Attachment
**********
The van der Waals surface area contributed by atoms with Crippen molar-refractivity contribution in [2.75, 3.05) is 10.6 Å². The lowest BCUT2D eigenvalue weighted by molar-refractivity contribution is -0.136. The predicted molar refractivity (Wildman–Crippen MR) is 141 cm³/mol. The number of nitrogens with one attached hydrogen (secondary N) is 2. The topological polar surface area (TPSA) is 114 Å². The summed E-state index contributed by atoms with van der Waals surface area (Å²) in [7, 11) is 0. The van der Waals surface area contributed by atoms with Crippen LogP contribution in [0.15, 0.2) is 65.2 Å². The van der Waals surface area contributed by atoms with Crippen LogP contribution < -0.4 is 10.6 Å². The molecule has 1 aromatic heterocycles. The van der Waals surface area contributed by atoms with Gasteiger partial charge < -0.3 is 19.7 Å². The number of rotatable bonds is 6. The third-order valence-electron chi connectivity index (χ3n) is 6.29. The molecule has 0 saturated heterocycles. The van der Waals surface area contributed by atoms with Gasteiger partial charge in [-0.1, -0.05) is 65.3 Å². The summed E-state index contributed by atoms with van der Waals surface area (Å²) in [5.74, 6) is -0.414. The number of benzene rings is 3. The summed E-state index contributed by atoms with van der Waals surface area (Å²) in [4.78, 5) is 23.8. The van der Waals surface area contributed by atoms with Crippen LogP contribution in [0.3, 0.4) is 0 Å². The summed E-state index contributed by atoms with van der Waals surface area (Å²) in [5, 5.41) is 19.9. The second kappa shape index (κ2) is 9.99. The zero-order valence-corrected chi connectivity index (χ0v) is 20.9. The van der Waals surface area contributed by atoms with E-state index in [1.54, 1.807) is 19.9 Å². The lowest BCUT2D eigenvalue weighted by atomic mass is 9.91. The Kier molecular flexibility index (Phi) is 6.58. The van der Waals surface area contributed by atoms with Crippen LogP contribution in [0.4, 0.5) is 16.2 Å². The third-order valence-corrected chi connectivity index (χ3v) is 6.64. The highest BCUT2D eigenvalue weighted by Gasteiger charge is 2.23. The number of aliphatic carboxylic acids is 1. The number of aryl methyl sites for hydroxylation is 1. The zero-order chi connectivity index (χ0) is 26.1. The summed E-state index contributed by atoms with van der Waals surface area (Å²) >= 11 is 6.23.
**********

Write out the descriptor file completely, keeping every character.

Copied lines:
The van der Waals surface area contributed by atoms with Crippen molar-refractivity contribution in [2.75, 3.05) is 10.6 Å². The lowest BCUT2D eigenvalue weighted by molar-refractivity contribution is -0.136. The predicted molar refractivity (Wildman–Crippen MR) is 141 cm³/mol. The number of nitrogens with one attached hydrogen (secondary N) is 2. The topological polar surface area (TPSA) is 114 Å². The summed E-state index contributed by atoms with van der Waals surface area (Å²) in [7, 11) is 0. The van der Waals surface area contributed by atoms with Crippen LogP contribution in [0.15, 0.2) is 65.2 Å². The van der Waals surface area contributed by atoms with Crippen LogP contribution < -0.4 is 10.6 Å². The molecule has 1 aromatic heterocycles. The van der Waals surface area contributed by atoms with Gasteiger partial charge < -0.3 is 19.7 Å². The number of rotatable bonds is 6. The third-order valence-electron chi connectivity index (χ3n) is 6.29. The molecule has 0 saturated heterocycles. The van der Waals surface area contributed by atoms with Gasteiger partial charge in [-0.1, -0.05) is 65.3 Å². The summed E-state index contributed by atoms with van der Waals surface area (Å²) in [5.74, 6) is -0.414. The number of benzene rings is 3. The summed E-state index contributed by atoms with van der Waals surface area (Å²) in [4.78, 5) is 23.8. The van der Waals surface area contributed by atoms with Crippen LogP contribution in [0.3, 0.4) is 0 Å². The summed E-state index contributed by atoms with van der Waals surface area (Å²) in [5, 5.41) is 19.9. The second kappa shape index (κ2) is 9.99. The zero-order valence-corrected chi connectivity index (χ0v) is 20.9. The van der Waals surface area contributed by atoms with E-state index in [1.54, 1.807) is 19.9 Å². The lowest BCUT2D eigenvalue weighted by atomic mass is 9.91. The Kier molecular flexibility index (Phi) is 6.58. The van der Waals surface area contributed by atoms with Crippen LogP contribution in [0.4, 0.5) is 16.2 Å². The third-order valence-corrected chi connectivity index (χ3v) is 6.64. The highest BCUT2D eigenvalue weighted by Gasteiger charge is 2.23. The number of aliphatic carboxylic acids is 1. The number of aryl methyl sites for hydroxylation is 1. The zero-order chi connectivity index (χ0) is 26.1. The summed E-state index contributed by atoms with van der Waals surface area (Å²) >= 11 is 6.23.